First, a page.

Saturday afternoon found us back in the space by two thirty in the afternoon. Craig had about an hour to spend with us before he had to leave for a show he was playing with his flamenco band. We went over some of the songs from our set until he had to leave, and then we revisited the tweaks we made to our new song with Thomas until he had to leave to grade some papers. Sometime around four thirty Tannon and I started working on some new riffage he had ready to roll. By the time six o'clock rolled around the two of us had hit something so incredibly satisfying that we were simply giddy! The best 'gimmicks' that we use are almost always the really simple ones. Busier riffs tend to lose me, and since we are as much of a rhythmic band as a guitar oriented band we have better luck finding the right place to "pull the rug out" from underneath a riff with tiny shifts. By that, I mean that we try and write little shifts that make the rhythm change in a way that makes you ask if someone bumped into the stereo. If you're lucky you can see a person look like they lost their balance for a split second before the riff settles back to a constant rhythm. Kind of like when you're playing video games and you almost fall out of your seat because you are trying to push your character harder and harder out of the way of whatever animated menace is more important than fixing the leak in your toilet. We simply added one note to a riff that was already heavy as hell, and the next thing we knew we were both crapping in our pants. Crapping and laughing like excited kids in a playground. "Hey Tannon, This dead cat I found under the see saw is cool! Betcha' won't eat it if I stick it up my butt! Whoa, give me a second to pull it out, eager beaver! Gross, it fell on the ground... Hey, don't eat it all! You're right, it is better warm! Now you heat it up"
Loincloth and Confessor both seek out those moments that are so heavy your initial reaction is to laugh out loud. The first time I ever had that reaction was the first time I heard Metallica's legendary track, "For Whom the Bell Tolls". That record helped define what underground bands were about, or were soon to be about, back in the mid eighties. Since then "heavy" has evolved from the "mosh part" to any number of styles ranging from dark mysticism to club mix dance tracks. The heaviest moments still make me laugh the first time I hear them. Those moments literally hit you in a way you can feel. Playing heavy music allows you to experience that physical connection all the time, and that above all else is why I have played heavy music for so long. It's like crack, and those who 'get it' hit rewind over and over again because they can't get enough of it. The riff that Tannon and I discovered last weekend hit us both... hard!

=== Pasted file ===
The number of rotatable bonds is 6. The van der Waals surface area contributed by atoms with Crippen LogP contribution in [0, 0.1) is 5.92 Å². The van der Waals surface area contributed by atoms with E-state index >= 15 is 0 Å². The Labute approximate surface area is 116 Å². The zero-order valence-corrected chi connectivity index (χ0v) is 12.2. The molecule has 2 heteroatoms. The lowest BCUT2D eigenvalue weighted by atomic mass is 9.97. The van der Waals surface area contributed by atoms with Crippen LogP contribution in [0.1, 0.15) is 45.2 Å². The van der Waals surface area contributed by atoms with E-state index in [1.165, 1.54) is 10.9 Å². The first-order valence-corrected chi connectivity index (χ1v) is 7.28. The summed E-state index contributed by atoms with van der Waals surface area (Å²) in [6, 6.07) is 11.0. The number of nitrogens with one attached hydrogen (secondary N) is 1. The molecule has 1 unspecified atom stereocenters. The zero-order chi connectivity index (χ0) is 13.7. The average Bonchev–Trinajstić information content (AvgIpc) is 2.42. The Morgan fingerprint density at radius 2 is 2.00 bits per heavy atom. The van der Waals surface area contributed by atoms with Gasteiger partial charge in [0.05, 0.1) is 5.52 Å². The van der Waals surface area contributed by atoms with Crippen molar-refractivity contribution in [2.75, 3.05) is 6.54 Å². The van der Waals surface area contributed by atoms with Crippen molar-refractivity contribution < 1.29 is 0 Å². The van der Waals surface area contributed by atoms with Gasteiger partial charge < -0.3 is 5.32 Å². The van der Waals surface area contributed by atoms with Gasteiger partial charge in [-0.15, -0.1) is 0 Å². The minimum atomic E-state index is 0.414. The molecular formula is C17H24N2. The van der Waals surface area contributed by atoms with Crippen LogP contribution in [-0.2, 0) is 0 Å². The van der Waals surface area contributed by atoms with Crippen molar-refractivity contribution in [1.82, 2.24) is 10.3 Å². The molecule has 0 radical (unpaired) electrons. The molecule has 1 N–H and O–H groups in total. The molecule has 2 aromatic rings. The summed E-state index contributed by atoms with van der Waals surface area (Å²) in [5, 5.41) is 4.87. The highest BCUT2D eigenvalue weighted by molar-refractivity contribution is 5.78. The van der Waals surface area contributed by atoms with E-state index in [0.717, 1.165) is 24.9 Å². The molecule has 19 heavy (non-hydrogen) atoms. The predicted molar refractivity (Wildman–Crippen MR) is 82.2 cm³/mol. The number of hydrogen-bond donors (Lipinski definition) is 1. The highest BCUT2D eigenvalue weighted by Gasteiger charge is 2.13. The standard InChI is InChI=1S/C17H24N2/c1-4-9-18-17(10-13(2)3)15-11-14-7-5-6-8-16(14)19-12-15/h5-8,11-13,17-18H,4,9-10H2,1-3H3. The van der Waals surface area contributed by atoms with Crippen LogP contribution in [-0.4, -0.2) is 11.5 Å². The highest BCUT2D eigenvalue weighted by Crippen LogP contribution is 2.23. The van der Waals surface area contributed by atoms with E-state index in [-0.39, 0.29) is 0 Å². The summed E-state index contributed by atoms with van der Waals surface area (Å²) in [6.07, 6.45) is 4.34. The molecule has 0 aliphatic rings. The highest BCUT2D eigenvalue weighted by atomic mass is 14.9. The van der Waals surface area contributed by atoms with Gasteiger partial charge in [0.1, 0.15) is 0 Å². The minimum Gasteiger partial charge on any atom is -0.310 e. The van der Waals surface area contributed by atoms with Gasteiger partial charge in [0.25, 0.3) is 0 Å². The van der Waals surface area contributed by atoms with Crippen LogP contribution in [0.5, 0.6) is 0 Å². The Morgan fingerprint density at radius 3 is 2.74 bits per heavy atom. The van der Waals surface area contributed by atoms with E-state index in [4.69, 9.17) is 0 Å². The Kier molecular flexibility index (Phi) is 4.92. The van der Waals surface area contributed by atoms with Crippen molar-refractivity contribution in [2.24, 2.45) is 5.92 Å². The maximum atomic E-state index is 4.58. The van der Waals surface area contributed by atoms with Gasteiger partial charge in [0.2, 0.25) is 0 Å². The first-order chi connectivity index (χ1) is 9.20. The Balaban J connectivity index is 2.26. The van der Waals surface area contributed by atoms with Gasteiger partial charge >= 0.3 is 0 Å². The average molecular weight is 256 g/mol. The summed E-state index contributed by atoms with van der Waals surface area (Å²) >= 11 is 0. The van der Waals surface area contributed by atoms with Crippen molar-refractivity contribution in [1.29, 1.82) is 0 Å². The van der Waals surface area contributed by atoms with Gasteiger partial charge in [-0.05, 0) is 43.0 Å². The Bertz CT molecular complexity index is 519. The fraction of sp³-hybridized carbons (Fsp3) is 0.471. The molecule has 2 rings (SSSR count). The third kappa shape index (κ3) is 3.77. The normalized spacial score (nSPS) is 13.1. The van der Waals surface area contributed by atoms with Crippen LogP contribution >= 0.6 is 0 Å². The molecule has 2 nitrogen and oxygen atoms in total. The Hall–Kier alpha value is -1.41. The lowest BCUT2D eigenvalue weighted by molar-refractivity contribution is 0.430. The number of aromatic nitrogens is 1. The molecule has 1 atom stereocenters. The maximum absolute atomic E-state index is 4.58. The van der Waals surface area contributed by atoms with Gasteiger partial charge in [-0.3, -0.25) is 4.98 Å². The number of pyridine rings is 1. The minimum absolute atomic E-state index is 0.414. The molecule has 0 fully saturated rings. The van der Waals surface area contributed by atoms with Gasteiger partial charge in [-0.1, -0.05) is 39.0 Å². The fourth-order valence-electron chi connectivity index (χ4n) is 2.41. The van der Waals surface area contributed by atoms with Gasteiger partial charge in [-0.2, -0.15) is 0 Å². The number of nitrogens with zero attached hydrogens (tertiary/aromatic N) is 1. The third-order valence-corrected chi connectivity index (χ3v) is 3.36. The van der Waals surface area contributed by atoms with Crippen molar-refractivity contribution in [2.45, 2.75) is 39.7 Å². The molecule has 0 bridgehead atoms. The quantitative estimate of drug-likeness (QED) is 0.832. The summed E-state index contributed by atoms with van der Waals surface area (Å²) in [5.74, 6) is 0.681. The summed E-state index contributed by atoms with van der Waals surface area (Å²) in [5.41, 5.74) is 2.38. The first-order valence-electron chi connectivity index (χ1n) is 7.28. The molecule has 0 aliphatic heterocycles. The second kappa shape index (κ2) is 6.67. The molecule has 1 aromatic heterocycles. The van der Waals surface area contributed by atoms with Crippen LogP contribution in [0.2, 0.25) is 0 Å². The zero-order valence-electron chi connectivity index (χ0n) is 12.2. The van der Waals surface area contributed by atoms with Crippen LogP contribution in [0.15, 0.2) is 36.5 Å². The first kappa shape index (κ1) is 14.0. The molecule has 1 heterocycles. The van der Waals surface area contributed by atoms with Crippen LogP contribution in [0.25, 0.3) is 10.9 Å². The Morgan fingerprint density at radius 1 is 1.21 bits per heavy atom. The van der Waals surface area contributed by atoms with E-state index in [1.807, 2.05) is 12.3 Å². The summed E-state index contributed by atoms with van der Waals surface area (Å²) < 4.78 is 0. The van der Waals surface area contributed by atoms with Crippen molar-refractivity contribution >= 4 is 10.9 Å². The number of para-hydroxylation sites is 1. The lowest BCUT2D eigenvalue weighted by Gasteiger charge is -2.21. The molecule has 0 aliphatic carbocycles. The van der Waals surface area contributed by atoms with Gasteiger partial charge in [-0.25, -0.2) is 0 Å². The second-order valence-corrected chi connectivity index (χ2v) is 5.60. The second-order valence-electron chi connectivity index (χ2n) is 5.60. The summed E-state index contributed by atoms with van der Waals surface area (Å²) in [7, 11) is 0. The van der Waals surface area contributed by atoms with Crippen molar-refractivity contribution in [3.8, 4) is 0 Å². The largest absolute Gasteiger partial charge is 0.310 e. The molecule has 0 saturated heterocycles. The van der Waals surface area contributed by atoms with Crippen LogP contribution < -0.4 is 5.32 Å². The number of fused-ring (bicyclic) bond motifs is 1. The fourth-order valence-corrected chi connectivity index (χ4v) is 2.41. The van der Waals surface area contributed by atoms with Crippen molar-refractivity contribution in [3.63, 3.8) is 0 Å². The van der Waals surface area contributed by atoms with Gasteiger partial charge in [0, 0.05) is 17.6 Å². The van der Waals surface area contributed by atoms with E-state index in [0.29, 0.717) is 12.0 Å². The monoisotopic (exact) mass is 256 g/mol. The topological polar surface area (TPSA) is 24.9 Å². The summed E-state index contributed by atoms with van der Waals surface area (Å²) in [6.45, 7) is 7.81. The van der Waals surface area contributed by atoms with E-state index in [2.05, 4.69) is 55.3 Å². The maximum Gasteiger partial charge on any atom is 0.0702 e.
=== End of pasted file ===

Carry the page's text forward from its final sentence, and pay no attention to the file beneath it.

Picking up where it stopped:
We took a dinner break with Monica around seven, and then returned to the space to see what else we could add to the song we were working on. One thing about spontaneous greatness ( feel free to roll your eyes at that ) is that it can be very difficult to recreate. When we got back to that special riff I couldn't remember exactly what I had been playing before dinner. Dammit! I was close, but some of the impact was lost. I never panicked, but I was beginning to wish we had recorded the riff before we left for dinner. I rarely forget something once I've played it a few times, but during the discovery process things run the risk of morphing without you even realizing it's happening. I did eventually stumble onto the same beat, but it took hours to get it back. Thomas got back around nine and watched the two of us build the rest of the song in eight second spurts until five o'clock Sunday morning. It was great to watch the expression on his face when he heard the part that filled our pants with happy fudge, even if I wasn't playing it exactly the same way at first. Cary got to share those moments with us when we were writing Iron Balls of Steel. It was nice to share that experience with Thomas after thirty years of friendship.
Pen and Tannon originally had a term for when, as men who "go commando" know all too well, one's... ahem, methane portal finds itself kissing denim because of an urgent need to find a bathroom or an over-exuberant liberation of gas, usually related to an attention seeking performance of some kind. They described these dignified moments as "Touching Cloth". The term has evolved into a measure of urgency, or of excitement. Once Thomas' own pantaloons filled with happy fudge, he "touched cloth" and became an official member of The Cloth. A round of applause please, for Mr. Thomas!
Fourteen and a half hours, minus a dinner break. That's what inspiration can do for you... make you forget about the passing of time, slowly increasing back pain, loss of all sensation in your legs or in Tannon's case, the pain of cracked ribs and four screws in his fretting hand. Not to mention the need to catch up on some much needed and well deserved sleep! Maybe some bands use hookers and blow to keep them going, but we prefer to derive our inspiration from brutal, unadulterated heaviness. If we hold true to our ideals, this next album will outdo our first record. I for one, cannot wait to hear whatever we write for round two!